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personal or classroom use is granted without fee provided that copies are not made or distributed for profit or commercial advantage and that copies bear this notice and the full citation on the first page. To copy otherwise, to republish, to post on servers or to redistribute to lists, requires prior specific permission.
Software Traceability with Topic Modeling
"... Software traceability is a fundamentally important task in software engineering. The need for automated traceability increases as projects become more complex and as the number of artifacts increases. We propose an automated technique that combines traceability with a machine learning technique know ..."
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Cited by 28 (2 self)
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Software traceability is a fundamentally important task in software engineering. The need for automated traceability increases as projects become more complex and as the number of artifacts increases. We propose an automated technique that combines traceability with a machine learning technique known as topic modeling. Our approach automatically records traceability links during the software development process and learns a probabilistic topic model over artifacts. The learned model allows for the semantic categorization of artifacts and the topical visualization of the software system. To test our approach, we have implemented several tools: an artifact search tool combining keywordbased search and topic modeling, a recording tool that performs prospective traceability, and a visualization tool that allows one to navigate the software architecture and view semantic topics associated with relevant artifacts and architectural components. We apply our approach to several data sets and discuss how topic modeling enhances software traceability, and vice versa. Categories and Subject Descriptors
Parallel Gibbs Sampling: From Colored Fields to Thin Junction Trees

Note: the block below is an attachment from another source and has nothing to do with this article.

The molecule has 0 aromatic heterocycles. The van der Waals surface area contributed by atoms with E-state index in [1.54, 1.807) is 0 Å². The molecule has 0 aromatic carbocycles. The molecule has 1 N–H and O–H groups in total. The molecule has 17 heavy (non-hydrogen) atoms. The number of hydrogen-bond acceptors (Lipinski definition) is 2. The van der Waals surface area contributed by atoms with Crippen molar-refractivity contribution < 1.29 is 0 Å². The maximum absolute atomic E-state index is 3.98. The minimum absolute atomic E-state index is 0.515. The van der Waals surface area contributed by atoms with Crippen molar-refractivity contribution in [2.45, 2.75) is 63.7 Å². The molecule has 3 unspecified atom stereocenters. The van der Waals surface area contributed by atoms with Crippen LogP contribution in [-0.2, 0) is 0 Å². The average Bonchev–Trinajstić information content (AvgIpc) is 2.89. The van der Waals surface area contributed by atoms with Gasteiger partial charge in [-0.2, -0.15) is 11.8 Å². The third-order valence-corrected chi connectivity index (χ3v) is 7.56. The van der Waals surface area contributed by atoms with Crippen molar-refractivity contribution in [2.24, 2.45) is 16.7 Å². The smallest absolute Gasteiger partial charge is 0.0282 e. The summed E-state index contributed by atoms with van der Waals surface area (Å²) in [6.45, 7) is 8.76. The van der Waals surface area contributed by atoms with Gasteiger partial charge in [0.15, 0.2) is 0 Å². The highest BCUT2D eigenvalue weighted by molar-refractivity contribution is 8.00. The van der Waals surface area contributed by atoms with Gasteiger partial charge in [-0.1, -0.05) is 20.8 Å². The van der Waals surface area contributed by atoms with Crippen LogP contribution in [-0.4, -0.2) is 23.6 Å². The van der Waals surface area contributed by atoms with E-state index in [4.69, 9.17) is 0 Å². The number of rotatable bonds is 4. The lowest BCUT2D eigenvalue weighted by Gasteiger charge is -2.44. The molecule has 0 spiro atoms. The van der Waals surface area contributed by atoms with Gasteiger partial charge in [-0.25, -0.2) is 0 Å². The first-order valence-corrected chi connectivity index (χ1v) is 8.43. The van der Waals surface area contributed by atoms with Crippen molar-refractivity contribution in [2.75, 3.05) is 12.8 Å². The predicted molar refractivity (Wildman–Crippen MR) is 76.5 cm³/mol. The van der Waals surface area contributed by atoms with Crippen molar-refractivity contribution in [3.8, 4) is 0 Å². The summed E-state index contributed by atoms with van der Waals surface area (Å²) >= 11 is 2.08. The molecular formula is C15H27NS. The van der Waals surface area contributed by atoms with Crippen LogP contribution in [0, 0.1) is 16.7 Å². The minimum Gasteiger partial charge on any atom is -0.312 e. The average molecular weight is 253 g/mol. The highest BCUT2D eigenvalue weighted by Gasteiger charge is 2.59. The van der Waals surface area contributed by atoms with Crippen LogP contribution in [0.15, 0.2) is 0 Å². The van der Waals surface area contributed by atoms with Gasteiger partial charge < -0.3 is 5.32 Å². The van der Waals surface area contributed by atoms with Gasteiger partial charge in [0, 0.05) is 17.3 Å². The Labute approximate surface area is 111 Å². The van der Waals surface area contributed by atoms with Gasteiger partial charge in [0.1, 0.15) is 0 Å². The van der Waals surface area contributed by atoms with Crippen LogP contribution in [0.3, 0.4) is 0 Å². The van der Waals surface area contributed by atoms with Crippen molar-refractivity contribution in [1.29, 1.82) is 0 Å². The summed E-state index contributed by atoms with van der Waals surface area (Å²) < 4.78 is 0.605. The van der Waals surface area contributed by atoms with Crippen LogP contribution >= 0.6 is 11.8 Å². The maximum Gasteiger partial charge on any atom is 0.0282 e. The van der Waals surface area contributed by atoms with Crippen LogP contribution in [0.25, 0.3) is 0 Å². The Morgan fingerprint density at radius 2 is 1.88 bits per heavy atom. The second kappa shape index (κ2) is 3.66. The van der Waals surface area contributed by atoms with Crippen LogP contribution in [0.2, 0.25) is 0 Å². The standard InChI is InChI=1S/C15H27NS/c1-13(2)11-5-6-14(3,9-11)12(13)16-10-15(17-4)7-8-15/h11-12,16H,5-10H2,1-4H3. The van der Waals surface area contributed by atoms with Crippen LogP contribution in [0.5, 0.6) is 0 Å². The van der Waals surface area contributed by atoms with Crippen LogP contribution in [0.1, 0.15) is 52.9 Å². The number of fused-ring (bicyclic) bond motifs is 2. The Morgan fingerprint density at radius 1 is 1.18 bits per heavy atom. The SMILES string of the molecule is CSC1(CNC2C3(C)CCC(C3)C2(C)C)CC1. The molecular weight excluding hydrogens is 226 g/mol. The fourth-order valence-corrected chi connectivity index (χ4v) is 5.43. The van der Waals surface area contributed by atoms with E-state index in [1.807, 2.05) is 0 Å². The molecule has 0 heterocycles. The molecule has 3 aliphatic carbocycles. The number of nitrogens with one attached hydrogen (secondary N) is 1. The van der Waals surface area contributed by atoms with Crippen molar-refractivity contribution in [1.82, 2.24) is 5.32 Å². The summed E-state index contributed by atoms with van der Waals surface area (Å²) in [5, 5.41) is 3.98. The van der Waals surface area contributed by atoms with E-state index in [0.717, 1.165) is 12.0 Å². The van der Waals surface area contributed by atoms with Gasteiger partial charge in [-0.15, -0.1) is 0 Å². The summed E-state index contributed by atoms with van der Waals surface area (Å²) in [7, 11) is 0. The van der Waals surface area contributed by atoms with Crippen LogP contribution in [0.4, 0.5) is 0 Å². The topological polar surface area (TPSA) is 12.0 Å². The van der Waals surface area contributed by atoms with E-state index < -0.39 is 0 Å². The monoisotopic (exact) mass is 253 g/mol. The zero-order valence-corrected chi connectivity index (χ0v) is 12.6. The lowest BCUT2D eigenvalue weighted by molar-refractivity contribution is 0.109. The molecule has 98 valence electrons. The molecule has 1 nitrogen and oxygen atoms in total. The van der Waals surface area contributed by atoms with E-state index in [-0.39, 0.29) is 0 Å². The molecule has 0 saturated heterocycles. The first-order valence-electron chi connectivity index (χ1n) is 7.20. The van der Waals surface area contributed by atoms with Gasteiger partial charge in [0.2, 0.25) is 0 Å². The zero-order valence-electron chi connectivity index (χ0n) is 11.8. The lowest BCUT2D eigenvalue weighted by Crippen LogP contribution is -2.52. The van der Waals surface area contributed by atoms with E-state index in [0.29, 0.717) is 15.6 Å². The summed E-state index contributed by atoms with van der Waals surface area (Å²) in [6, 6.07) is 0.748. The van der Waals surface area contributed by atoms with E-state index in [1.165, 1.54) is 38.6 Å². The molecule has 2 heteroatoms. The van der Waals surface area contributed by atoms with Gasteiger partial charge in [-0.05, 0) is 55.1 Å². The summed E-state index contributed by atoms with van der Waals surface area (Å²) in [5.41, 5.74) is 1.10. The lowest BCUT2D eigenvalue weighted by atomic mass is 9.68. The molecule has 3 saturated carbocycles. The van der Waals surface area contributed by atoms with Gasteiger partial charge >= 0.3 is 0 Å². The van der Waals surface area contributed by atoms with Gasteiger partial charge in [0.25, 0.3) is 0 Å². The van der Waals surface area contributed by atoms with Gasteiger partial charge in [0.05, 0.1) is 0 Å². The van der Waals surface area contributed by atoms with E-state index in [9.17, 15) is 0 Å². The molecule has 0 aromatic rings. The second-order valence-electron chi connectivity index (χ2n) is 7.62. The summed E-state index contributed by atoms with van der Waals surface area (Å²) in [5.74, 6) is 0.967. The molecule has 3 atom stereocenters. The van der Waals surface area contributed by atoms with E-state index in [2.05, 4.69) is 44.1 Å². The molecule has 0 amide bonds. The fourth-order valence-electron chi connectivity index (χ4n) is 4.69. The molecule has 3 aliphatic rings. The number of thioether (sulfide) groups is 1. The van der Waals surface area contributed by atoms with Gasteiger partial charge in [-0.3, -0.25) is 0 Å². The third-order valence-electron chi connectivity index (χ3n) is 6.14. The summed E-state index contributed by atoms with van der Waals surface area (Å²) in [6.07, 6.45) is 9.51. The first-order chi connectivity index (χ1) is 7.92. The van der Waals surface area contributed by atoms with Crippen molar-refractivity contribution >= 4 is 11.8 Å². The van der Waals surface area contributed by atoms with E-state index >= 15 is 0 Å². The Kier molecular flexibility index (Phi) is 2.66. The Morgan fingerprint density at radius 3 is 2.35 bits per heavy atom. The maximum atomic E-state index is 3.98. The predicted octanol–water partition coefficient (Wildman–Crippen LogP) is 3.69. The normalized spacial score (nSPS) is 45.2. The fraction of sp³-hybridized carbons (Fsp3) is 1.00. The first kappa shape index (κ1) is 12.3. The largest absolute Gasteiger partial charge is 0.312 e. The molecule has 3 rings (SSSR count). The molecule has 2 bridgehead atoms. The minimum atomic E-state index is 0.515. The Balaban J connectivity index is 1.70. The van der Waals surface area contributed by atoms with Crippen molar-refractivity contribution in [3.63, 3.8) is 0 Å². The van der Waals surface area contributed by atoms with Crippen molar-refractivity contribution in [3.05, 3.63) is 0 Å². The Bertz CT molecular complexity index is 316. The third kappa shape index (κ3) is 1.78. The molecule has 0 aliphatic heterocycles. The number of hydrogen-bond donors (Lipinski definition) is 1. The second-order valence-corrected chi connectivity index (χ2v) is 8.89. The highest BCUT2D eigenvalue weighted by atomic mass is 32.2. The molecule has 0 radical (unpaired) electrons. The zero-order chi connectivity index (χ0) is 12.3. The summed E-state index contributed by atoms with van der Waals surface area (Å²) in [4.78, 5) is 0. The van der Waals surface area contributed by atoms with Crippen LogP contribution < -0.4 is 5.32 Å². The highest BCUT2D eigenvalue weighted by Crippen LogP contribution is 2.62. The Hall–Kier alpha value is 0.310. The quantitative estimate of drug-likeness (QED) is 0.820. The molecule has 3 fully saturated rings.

"... We explore the task of constructing a parallel Gibbs sampler, to both improve mixing and the exploration of high likelihood states. Recent work in parallel Gibbs sampling has focused on update schedules which do not guarantee convergence to the intended stationary distribution. In this work, we prop ..."
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Cited by 24 (5 self)
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We explore the task of constructing a parallel Gibbs sampler, to both improve mixing and the exploration of high likelihood states. Recent work in parallel Gibbs sampling has focused on update schedules which do not guarantee convergence to the intended stationary distribution. In this work, we propose two methods to construct parallel Gibbs samplers guaranteed to draw from the targeted distribution. The first method, called the Chromatic sampler, uses graph coloring to construct a direct parallelization of the classic sequential scan Gibbs sampler. In the case of 2colorable models we relate the Chromatic sampler to the Synchronous Gibbs sampler (which draws all variables simultaneously in parallel), and reveal new ergodic properties of Synchronous Gibbs chains. Our second method, the Splash sampler, is a complementary strategy which can be used when the variables are tightly coupled. This constructs and samples multiple blocks in parallel, using a novel locking protocol and an iterative junction tree generation algorithm. We further improve the Splash sampler through adaptive tree construction. We demonstrate the benefits of our two sampling algorithms on large synthetic and realworld models using a 32 processor multicore system. 1